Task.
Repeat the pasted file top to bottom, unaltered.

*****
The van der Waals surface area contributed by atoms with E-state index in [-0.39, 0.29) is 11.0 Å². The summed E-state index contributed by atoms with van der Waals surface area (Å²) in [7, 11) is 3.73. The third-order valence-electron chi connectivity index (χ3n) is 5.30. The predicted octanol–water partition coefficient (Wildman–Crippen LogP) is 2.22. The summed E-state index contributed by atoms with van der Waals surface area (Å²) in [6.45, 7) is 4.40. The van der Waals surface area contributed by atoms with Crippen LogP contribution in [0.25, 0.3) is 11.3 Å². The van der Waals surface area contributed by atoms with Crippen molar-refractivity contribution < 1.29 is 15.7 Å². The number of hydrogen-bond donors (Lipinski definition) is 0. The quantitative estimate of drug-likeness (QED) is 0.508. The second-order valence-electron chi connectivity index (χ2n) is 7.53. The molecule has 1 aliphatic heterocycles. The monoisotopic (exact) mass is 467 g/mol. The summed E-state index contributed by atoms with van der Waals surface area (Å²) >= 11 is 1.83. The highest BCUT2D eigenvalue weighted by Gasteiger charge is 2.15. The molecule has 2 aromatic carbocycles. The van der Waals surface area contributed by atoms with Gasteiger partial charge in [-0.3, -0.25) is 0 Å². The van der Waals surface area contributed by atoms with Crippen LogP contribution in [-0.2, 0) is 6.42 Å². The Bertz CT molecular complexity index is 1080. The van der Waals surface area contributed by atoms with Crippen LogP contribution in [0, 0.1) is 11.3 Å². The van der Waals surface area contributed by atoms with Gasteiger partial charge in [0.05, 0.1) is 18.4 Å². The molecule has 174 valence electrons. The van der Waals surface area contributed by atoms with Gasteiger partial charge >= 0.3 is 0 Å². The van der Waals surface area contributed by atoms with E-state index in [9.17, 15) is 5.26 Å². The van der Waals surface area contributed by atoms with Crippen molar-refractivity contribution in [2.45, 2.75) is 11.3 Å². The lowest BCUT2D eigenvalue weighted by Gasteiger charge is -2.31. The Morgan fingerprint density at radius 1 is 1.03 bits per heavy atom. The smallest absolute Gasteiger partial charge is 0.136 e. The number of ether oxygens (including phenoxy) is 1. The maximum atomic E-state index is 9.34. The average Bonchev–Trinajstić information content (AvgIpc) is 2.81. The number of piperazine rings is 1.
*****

The van der Waals surface area contributed by atoms with E-state index in [-0.39, 0.29) is 11.0 Å². The summed E-state index contributed by atoms with van der Waals surface area (Å²) in [7, 11) is 3.73. The third-order valence-electron chi connectivity index (χ3n) is 5.30. The predicted octanol–water partition coefficient (Wildman–Crippen LogP) is 2.22. The summed E-state index contributed by atoms with van der Waals surface area (Å²) in [6.45, 7) is 4.40. The van der Waals surface area contributed by atoms with Crippen LogP contribution in [0.25, 0.3) is 11.3 Å². The van der Waals surface area contributed by atoms with Crippen molar-refractivity contribution < 1.29 is 15.7 Å². The number of hydrogen-bond donors (Lipinski definition) is 0. The quantitative estimate of drug-likeness (QED) is 0.508. The second-order valence-electron chi connectivity index (χ2n) is 7.53. The molecule has 1 aliphatic heterocycles. The monoisotopic (exact) mass is 467 g/mol. The summed E-state index contributed by atoms with van der Waals surface area (Å²) >= 11 is 1.83. The highest BCUT2D eigenvalue weighted by Gasteiger charge is 2.15. The molecule has 2 aromatic carbocycles. The van der Waals surface area contributed by atoms with Gasteiger partial charge in [-0.3, -0.25) is 0 Å². The van der Waals surface area contributed by atoms with Crippen LogP contribution in [-0.2, 0) is 6.42 Å². The Bertz CT molecular complexity index is 1080. The van der Waals surface area contributed by atoms with Crippen LogP contribution in [0, 0.1) is 11.3 Å². The van der Waals surface area contributed by atoms with Gasteiger partial charge in [0.05, 0.1) is 18.4 Å². The molecule has 174 valence electrons. The van der Waals surface area contributed by atoms with Gasteiger partial charge >= 0.3 is 0 Å². The van der Waals surface area contributed by atoms with E-state index in [9.17, 15) is 5.26 Å². The van der Waals surface area contributed by atoms with Crippen molar-refractivity contribution in [2.45, 2.75) is 11.3 Å². The lowest BCUT2D eigenvalue weighted by Gasteiger charge is -2.31. The Morgan fingerprint density at radius 1 is 1.03 bits per heavy atom. The smallest absolute Gasteiger partial charge is 0.136 e. The number of ether oxygens (including phenoxy) is 1. The maximum atomic E-state index is 9.34. The average Bonchev–Trinajstić information content (AvgIpc) is 2.81. The number of piperazine rings is 1.